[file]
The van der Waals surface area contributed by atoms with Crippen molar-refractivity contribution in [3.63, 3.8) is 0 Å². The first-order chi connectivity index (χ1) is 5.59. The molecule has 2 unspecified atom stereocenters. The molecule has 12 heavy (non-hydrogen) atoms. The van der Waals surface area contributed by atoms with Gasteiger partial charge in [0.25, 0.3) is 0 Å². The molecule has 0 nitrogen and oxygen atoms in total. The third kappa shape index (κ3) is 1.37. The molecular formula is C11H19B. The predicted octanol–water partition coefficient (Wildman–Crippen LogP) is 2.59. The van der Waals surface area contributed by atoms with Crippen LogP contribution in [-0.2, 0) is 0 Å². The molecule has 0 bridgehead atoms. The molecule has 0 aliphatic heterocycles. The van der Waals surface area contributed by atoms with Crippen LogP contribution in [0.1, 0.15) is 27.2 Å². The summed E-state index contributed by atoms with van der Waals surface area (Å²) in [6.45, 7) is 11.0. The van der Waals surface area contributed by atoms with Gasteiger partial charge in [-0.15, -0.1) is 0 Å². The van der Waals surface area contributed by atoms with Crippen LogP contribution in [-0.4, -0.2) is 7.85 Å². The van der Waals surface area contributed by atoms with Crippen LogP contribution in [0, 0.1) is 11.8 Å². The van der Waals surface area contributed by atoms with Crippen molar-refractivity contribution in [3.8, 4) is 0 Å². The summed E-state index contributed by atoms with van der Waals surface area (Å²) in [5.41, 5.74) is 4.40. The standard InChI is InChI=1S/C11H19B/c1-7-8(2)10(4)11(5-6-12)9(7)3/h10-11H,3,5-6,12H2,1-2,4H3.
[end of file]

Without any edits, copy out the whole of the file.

The van der Waals surface area contributed by atoms with Crippen molar-refractivity contribution in [3.63, 3.8) is 0 Å². The first-order chi connectivity index (χ1) is 5.59. The molecule has 2 unspecified atom stereocenters. The molecule has 12 heavy (non-hydrogen) atoms. The van der Waals surface area contributed by atoms with Gasteiger partial charge in [0.25, 0.3) is 0 Å². The molecule has 0 nitrogen and oxygen atoms in total. The third kappa shape index (κ3) is 1.37. The molecular formula is C11H19B. The predicted octanol–water partition coefficient (Wildman–Crippen LogP) is 2.59. The van der Waals surface area contributed by atoms with Crippen LogP contribution in [-0.2, 0) is 0 Å². The molecule has 0 bridgehead atoms. The molecule has 0 aliphatic heterocycles. The van der Waals surface area contributed by atoms with Crippen LogP contribution in [0.1, 0.15) is 27.2 Å². The summed E-state index contributed by atoms with van der Waals surface area (Å²) in [6.45, 7) is 11.0. The van der Waals surface area contributed by atoms with Gasteiger partial charge in [-0.15, -0.1) is 0 Å². The van der Waals surface area contributed by atoms with Crippen LogP contribution in [-0.4, -0.2) is 7.85 Å². The van der Waals surface area contributed by atoms with Crippen LogP contribution in [0, 0.1) is 11.8 Å². The van der Waals surface area contributed by atoms with Crippen molar-refractivity contribution in [3.8, 4) is 0 Å². The summed E-state index contributed by atoms with van der Waals surface area (Å²) in [5.41, 5.74) is 4.40. The standard InChI is InChI=1S/C11H19B/c1-7-8(2)10(4)11(5-6-12)9(7)3/h10-11H,3,5-6,12H2,1-2,4H3.